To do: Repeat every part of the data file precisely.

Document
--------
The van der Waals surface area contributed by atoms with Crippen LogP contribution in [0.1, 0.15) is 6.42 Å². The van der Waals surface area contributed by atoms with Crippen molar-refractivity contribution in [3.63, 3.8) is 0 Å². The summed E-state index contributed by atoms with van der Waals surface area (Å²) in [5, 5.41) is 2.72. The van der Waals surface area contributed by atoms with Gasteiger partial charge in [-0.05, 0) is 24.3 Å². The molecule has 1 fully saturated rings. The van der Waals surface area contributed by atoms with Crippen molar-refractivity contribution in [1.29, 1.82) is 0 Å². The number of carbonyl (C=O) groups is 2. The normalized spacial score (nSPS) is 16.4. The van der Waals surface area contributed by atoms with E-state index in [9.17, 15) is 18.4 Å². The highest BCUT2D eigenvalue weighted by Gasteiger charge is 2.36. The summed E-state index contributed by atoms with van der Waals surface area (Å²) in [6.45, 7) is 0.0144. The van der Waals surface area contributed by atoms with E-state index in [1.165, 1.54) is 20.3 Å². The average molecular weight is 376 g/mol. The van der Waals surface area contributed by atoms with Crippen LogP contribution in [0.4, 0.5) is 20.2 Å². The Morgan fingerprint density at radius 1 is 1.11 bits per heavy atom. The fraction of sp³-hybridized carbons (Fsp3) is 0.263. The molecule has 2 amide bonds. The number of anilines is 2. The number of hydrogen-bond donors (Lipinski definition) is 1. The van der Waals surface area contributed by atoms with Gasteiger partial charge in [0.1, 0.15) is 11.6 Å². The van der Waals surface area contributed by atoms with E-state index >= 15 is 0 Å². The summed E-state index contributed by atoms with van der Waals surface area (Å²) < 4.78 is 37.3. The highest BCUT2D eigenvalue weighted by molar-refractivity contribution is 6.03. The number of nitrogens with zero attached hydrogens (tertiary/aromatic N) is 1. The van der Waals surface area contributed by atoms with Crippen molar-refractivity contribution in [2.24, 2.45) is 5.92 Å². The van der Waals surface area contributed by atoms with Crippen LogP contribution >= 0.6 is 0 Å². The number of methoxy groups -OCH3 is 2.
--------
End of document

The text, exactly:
The van der Waals surface area contributed by atoms with Crippen LogP contribution in [0.1, 0.15) is 6.42 Å². The van der Waals surface area contributed by atoms with Crippen molar-refractivity contribution in [3.63, 3.8) is 0 Å². The summed E-state index contributed by atoms with van der Waals surface area (Å²) in [5, 5.41) is 2.72. The van der Waals surface area contributed by atoms with Gasteiger partial charge in [-0.05, 0) is 24.3 Å². The molecule has 1 fully saturated rings. The van der Waals surface area contributed by atoms with Crippen molar-refractivity contribution in [1.29, 1.82) is 0 Å². The number of carbonyl (C=O) groups is 2. The normalized spacial score (nSPS) is 16.4. The van der Waals surface area contributed by atoms with E-state index in [9.17, 15) is 18.4 Å². The highest BCUT2D eigenvalue weighted by Gasteiger charge is 2.36. The summed E-state index contributed by atoms with van der Waals surface area (Å²) in [6.45, 7) is 0.0144. The van der Waals surface area contributed by atoms with E-state index in [1.165, 1.54) is 20.3 Å². The average molecular weight is 376 g/mol. The van der Waals surface area contributed by atoms with Crippen LogP contribution in [0.4, 0.5) is 20.2 Å². The Morgan fingerprint density at radius 1 is 1.11 bits per heavy atom. The fraction of sp³-hybridized carbons (Fsp3) is 0.263. The molecule has 2 amide bonds. The number of anilines is 2. The number of hydrogen-bond donors (Lipinski definition) is 1. The van der Waals surface area contributed by atoms with Gasteiger partial charge in [0.1, 0.15) is 11.6 Å². The van der Waals surface area contributed by atoms with E-state index >= 15 is 0 Å². The summed E-state index contributed by atoms with van der Waals surface area (Å²) < 4.78 is 37.3. The highest BCUT2D eigenvalue weighted by molar-refractivity contribution is 6.03. The number of nitrogens with zero attached hydrogens (tertiary/aromatic N) is 1. The van der Waals surface area contributed by atoms with Crippen molar-refractivity contribution in [2.24, 2.45) is 5.92 Å². The van der Waals surface area contributed by atoms with Crippen LogP contribution >= 0.6 is 0 Å². The number of methoxy groups -OCH3 is 2.